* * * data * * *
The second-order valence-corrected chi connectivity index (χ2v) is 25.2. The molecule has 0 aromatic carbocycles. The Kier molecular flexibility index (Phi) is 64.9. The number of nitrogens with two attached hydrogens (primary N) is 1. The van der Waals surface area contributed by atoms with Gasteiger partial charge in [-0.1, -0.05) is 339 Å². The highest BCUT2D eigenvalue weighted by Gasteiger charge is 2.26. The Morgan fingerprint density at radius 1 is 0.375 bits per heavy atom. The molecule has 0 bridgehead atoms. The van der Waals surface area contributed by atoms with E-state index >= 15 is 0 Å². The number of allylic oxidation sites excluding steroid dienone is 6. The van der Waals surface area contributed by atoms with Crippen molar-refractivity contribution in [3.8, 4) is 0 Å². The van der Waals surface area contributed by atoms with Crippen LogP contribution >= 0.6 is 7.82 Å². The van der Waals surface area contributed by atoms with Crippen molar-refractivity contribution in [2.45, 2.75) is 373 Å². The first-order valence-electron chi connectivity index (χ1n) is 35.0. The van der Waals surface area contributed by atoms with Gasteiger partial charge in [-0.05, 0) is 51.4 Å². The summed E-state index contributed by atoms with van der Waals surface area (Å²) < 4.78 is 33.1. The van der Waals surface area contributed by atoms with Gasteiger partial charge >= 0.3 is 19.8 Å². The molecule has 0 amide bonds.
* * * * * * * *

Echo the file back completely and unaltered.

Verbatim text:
The second-order valence-corrected chi connectivity index (χ2v) is 25.2. The molecule has 0 aromatic carbocycles. The Kier molecular flexibility index (Phi) is 64.9. The number of nitrogens with two attached hydrogens (primary N) is 1. The van der Waals surface area contributed by atoms with Gasteiger partial charge in [-0.1, -0.05) is 339 Å². The highest BCUT2D eigenvalue weighted by Gasteiger charge is 2.26. The Morgan fingerprint density at radius 1 is 0.375 bits per heavy atom. The molecule has 0 bridgehead atoms. The van der Waals surface area contributed by atoms with E-state index >= 15 is 0 Å². The number of allylic oxidation sites excluding steroid dienone is 6. The van der Waals surface area contributed by atoms with Crippen molar-refractivity contribution in [3.8, 4) is 0 Å². The van der Waals surface area contributed by atoms with Crippen LogP contribution >= 0.6 is 7.82 Å². The van der Waals surface area contributed by atoms with Crippen molar-refractivity contribution in [2.45, 2.75) is 373 Å². The first-order valence-electron chi connectivity index (χ1n) is 35.0. The van der Waals surface area contributed by atoms with Gasteiger partial charge in [-0.05, 0) is 51.4 Å². The summed E-state index contributed by atoms with van der Waals surface area (Å²) < 4.78 is 33.1. The van der Waals surface area contributed by atoms with Gasteiger partial charge >= 0.3 is 19.8 Å². The molecule has 0 amide bonds.